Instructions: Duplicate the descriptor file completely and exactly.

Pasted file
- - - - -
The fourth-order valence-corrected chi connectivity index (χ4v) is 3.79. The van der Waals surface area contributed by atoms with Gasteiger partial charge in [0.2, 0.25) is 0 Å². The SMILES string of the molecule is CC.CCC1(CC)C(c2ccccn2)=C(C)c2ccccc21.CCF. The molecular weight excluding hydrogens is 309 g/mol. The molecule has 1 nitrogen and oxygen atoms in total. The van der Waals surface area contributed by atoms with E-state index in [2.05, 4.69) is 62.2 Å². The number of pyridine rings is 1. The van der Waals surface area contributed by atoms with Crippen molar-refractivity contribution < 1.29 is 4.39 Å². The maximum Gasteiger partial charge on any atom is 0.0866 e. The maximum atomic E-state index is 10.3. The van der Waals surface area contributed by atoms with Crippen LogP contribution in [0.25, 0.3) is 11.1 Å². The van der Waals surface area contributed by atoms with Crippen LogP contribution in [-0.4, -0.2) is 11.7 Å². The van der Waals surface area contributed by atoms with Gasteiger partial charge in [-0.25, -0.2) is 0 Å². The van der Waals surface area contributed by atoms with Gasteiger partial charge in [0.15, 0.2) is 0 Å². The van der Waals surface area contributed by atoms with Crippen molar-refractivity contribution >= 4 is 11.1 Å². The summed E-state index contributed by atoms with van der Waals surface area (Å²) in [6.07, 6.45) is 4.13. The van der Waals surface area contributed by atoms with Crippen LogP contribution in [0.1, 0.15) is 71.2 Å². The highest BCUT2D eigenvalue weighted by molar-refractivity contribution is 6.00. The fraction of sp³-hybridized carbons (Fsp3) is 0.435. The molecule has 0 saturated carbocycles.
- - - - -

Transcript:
The fourth-order valence-corrected chi connectivity index (χ4v) is 3.79. The van der Waals surface area contributed by atoms with Gasteiger partial charge in [0.2, 0.25) is 0 Å². The SMILES string of the molecule is CC.CCC1(CC)C(c2ccccn2)=C(C)c2ccccc21.CCF. The molecular weight excluding hydrogens is 309 g/mol. The molecule has 1 nitrogen and oxygen atoms in total. The van der Waals surface area contributed by atoms with E-state index in [2.05, 4.69) is 62.2 Å². The number of pyridine rings is 1. The van der Waals surface area contributed by atoms with Crippen molar-refractivity contribution < 1.29 is 4.39 Å². The maximum Gasteiger partial charge on any atom is 0.0866 e. The maximum atomic E-state index is 10.3. The van der Waals surface area contributed by atoms with Crippen LogP contribution in [0.25, 0.3) is 11.1 Å². The van der Waals surface area contributed by atoms with Crippen LogP contribution in [-0.4, -0.2) is 11.7 Å². The van der Waals surface area contributed by atoms with Gasteiger partial charge in [-0.25, -0.2) is 0 Å². The van der Waals surface area contributed by atoms with Gasteiger partial charge in [0.15, 0.2) is 0 Å². The van der Waals surface area contributed by atoms with Crippen molar-refractivity contribution >= 4 is 11.1 Å². The summed E-state index contributed by atoms with van der Waals surface area (Å²) in [6.07, 6.45) is 4.13. The van der Waals surface area contributed by atoms with Crippen LogP contribution in [0.1, 0.15) is 71.2 Å². The highest BCUT2D eigenvalue weighted by molar-refractivity contribution is 6.00. The fraction of sp³-hybridized carbons (Fsp3) is 0.435. The molecule has 0 saturated carbocycles.